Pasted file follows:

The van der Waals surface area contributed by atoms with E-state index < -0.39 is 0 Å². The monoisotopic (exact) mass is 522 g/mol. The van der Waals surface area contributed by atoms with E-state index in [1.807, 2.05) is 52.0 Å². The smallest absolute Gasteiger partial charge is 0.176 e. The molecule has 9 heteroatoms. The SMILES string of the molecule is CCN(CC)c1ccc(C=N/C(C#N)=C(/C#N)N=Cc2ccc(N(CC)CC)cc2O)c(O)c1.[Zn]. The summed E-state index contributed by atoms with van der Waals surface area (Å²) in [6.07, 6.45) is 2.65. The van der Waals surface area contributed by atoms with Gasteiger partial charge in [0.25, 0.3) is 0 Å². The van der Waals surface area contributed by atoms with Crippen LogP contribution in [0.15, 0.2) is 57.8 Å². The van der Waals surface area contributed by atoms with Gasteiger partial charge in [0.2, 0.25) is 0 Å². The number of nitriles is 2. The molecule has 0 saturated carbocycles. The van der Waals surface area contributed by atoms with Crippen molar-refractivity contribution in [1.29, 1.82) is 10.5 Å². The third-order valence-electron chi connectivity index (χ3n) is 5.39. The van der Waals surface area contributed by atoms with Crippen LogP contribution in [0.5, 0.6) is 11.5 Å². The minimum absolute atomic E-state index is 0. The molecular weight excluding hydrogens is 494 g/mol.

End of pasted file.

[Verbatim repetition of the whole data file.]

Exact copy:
The van der Waals surface area contributed by atoms with E-state index < -0.39 is 0 Å². The monoisotopic (exact) mass is 522 g/mol. The van der Waals surface area contributed by atoms with E-state index in [1.807, 2.05) is 52.0 Å². The smallest absolute Gasteiger partial charge is 0.176 e. The molecule has 9 heteroatoms. The SMILES string of the molecule is CCN(CC)c1ccc(C=N/C(C#N)=C(/C#N)N=Cc2ccc(N(CC)CC)cc2O)c(O)c1.[Zn]. The summed E-state index contributed by atoms with van der Waals surface area (Å²) in [6.07, 6.45) is 2.65. The van der Waals surface area contributed by atoms with Gasteiger partial charge in [0.25, 0.3) is 0 Å². The van der Waals surface area contributed by atoms with Crippen LogP contribution in [0.15, 0.2) is 57.8 Å². The van der Waals surface area contributed by atoms with Gasteiger partial charge in [0.2, 0.25) is 0 Å². The number of nitriles is 2. The molecule has 0 saturated carbocycles. The van der Waals surface area contributed by atoms with Crippen molar-refractivity contribution in [1.29, 1.82) is 10.5 Å². The third-order valence-electron chi connectivity index (χ3n) is 5.39. The van der Waals surface area contributed by atoms with Crippen LogP contribution in [0.5, 0.6) is 11.5 Å². The minimum absolute atomic E-state index is 0. The molecular weight excluding hydrogens is 494 g/mol.